Kansas City sees unprecedented increase in firearm thefts
KANSAS CITY, Mo. (AP) — Police records show there has been an unprecedented spike in gun thefts in Kansas City, Missouri.
The number of annual firearms thefts sharply increased between 2015 and 2016, according to police data obtained by the Kansas City Star . Police received just more than 800 gun theft reports in Kansas City last year, compared to less than 600 the year before.
Mark Jones, a former special agent in the U.S. Bureau of Alcohol, Tobacco and Firearms, said that too many gun owners are carelessly stowing their firearms in cars, not securing them in locked boxes and failing to record serial numbers to help police if they’re stolen.
“All guns start life as a legal commodity,” Jones said. But when gun owners fail to protect their firearms, those who steal them take them “into the underground market.”
People stealing guns know there are eager buyers who will readily pay a large amount for illegal guns, said Don Pind, a firearms training consultant in Kansas City.
“You can get $300 for anything that goes ‘bang,’” he said.
A 2016 study by the University of Pittsburgh found that in violent crimes where guns were recovered, the suspect carried a weapon owned by someone else 80 percent of the time. Police records show Kansas City has recorded 113 homicides this year as of Oct. 12, already more than 2016′s year-end total of 94. Suspects used firearms in 97 of this year’s killings.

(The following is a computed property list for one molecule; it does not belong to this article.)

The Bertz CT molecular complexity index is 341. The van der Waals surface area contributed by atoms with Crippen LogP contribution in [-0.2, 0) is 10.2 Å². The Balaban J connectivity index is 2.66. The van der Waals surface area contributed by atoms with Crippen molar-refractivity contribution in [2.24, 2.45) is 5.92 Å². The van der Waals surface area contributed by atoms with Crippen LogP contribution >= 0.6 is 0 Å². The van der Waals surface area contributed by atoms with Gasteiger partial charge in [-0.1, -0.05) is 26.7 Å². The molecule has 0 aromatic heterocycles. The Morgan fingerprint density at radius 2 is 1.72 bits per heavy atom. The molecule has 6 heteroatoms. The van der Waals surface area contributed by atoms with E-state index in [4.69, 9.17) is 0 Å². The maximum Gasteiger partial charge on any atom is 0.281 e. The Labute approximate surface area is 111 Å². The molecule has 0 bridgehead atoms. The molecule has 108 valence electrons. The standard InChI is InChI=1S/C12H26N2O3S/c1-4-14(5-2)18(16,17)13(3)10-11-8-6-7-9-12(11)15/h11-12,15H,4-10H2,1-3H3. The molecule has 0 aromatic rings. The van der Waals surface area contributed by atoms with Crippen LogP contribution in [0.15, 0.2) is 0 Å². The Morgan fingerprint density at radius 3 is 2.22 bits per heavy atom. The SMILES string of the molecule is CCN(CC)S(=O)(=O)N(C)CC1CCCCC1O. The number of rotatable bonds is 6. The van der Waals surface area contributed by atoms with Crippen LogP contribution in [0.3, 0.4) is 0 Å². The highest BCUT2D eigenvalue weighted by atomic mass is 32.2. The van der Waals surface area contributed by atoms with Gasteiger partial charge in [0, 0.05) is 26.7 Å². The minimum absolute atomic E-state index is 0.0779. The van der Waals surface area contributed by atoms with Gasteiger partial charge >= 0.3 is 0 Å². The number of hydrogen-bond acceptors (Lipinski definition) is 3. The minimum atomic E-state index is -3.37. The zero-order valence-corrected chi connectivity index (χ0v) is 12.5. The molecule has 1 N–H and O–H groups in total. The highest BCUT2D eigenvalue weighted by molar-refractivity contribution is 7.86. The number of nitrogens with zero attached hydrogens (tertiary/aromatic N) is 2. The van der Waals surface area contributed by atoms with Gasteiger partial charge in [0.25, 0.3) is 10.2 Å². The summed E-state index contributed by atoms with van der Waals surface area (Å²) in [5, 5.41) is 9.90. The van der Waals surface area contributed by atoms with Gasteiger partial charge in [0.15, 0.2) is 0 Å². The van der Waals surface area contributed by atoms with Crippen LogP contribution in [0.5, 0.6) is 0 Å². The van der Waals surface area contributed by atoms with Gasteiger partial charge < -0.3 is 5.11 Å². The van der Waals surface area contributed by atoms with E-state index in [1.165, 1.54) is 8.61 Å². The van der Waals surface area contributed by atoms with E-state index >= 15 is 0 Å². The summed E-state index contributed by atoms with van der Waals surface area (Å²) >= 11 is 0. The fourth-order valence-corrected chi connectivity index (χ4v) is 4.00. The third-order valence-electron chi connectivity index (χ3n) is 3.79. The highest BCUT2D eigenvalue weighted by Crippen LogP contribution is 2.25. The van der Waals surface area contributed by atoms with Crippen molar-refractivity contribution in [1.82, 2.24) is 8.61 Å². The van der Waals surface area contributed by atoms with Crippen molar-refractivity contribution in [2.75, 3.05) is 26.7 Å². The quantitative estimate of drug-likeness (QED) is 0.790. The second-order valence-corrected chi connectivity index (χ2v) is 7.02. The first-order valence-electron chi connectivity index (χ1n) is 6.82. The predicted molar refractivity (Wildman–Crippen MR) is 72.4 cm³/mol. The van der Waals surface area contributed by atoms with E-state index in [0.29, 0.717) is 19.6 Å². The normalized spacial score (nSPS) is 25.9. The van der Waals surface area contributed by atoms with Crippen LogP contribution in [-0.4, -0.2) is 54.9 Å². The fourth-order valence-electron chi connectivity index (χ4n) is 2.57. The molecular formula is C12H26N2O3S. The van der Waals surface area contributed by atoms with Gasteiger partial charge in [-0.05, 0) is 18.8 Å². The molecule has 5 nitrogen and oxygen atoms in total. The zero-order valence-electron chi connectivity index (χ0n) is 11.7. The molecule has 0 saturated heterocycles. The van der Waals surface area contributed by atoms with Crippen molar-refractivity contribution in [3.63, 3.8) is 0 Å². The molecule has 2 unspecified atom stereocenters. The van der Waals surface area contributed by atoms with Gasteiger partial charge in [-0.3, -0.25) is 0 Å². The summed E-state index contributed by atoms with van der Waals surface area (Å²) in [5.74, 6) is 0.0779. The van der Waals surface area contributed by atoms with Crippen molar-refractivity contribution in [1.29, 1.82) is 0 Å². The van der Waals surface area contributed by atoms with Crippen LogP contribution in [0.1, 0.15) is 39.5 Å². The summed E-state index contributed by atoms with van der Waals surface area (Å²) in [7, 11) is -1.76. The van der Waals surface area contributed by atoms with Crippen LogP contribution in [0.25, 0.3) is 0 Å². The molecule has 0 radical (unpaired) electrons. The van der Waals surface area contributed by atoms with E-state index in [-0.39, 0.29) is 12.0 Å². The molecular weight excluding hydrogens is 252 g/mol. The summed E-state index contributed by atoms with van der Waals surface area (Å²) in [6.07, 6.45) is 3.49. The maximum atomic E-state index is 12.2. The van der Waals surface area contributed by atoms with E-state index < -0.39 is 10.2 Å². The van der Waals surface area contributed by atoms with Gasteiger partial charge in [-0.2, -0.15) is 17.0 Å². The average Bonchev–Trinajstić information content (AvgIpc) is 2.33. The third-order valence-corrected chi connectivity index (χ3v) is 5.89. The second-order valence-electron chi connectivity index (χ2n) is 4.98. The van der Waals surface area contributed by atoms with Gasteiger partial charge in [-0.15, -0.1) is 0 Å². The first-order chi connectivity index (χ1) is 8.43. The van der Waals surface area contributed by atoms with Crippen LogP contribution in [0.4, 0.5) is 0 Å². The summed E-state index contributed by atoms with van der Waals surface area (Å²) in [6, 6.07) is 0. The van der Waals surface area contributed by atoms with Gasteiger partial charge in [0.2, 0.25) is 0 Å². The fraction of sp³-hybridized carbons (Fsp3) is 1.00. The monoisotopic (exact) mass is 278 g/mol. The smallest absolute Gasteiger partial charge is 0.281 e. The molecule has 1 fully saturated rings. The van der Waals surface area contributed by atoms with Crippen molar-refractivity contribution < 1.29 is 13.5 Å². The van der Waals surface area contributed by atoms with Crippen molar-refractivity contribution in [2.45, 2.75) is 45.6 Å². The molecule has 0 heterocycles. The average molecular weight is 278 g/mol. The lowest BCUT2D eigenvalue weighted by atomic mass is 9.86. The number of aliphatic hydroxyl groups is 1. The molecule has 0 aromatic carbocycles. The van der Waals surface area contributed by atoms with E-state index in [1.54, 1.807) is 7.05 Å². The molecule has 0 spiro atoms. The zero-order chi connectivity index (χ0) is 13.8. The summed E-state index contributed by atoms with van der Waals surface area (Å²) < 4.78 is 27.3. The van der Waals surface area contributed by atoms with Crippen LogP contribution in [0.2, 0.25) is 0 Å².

“Those guns stay on the streets,” said Capt. Stacey Graves, spokeswoman for the Kansas City Police Department. “They bring violence on our community.”
Police said people should avoid leaving unsecured firearms in vehicles and make sure that any valuables left in a car are completely out of view. Extra precautions are also necessary in parking areas where thieves may think there’s an increased likelihood of finding guns, such as at gun shows or outside sporting and entertainment events where no firearms are allowed inside.
“If you think you need a gun, your best choice is not to go,” said Kim Berry, resident of Johnson County. “Bullets have no name. It’s the innocent person who pays.”
Information from: The Kansas City Star, http://www.kcstar.com